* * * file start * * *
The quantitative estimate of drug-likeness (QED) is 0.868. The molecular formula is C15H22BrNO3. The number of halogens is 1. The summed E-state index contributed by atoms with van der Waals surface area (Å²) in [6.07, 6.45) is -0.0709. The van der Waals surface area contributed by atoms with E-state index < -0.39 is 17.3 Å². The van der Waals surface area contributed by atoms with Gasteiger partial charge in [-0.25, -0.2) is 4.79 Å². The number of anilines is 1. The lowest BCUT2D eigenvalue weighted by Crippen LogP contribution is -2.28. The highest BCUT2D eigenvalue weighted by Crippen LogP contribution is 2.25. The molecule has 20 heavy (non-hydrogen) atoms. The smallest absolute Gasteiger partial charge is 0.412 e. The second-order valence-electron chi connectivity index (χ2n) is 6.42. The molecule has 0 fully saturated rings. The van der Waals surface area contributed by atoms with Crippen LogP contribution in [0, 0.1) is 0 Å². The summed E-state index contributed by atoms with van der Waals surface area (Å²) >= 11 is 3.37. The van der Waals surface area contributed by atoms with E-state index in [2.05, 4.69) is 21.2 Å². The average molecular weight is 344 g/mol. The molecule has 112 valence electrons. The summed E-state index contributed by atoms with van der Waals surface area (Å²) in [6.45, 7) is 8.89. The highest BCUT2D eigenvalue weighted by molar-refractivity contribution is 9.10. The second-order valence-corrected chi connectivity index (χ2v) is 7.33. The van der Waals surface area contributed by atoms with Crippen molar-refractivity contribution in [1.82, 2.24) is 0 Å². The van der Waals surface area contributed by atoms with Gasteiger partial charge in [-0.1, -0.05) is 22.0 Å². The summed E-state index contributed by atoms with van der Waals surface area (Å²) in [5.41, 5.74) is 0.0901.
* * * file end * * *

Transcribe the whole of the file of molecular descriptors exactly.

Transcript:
The quantitative estimate of drug-likeness (QED) is 0.868. The molecular formula is C15H22BrNO3. The number of halogens is 1. The summed E-state index contributed by atoms with van der Waals surface area (Å²) in [6.07, 6.45) is -0.0709. The van der Waals surface area contributed by atoms with E-state index < -0.39 is 17.3 Å². The van der Waals surface area contributed by atoms with Gasteiger partial charge in [-0.25, -0.2) is 4.79 Å². The number of anilines is 1. The lowest BCUT2D eigenvalue weighted by Crippen LogP contribution is -2.28. The highest BCUT2D eigenvalue weighted by Crippen LogP contribution is 2.25. The molecule has 20 heavy (non-hydrogen) atoms. The smallest absolute Gasteiger partial charge is 0.412 e. The second-order valence-electron chi connectivity index (χ2n) is 6.42. The molecule has 0 fully saturated rings. The van der Waals surface area contributed by atoms with Crippen LogP contribution in [0, 0.1) is 0 Å². The summed E-state index contributed by atoms with van der Waals surface area (Å²) >= 11 is 3.37. The van der Waals surface area contributed by atoms with E-state index in [2.05, 4.69) is 21.2 Å². The average molecular weight is 344 g/mol. The molecule has 112 valence electrons. The summed E-state index contributed by atoms with van der Waals surface area (Å²) in [6.45, 7) is 8.89. The highest BCUT2D eigenvalue weighted by molar-refractivity contribution is 9.10. The second-order valence-corrected chi connectivity index (χ2v) is 7.33. The van der Waals surface area contributed by atoms with Crippen molar-refractivity contribution in [1.82, 2.24) is 0 Å². The van der Waals surface area contributed by atoms with Gasteiger partial charge in [-0.1, -0.05) is 22.0 Å². The summed E-state index contributed by atoms with van der Waals surface area (Å²) in [5.41, 5.74) is 0.0901.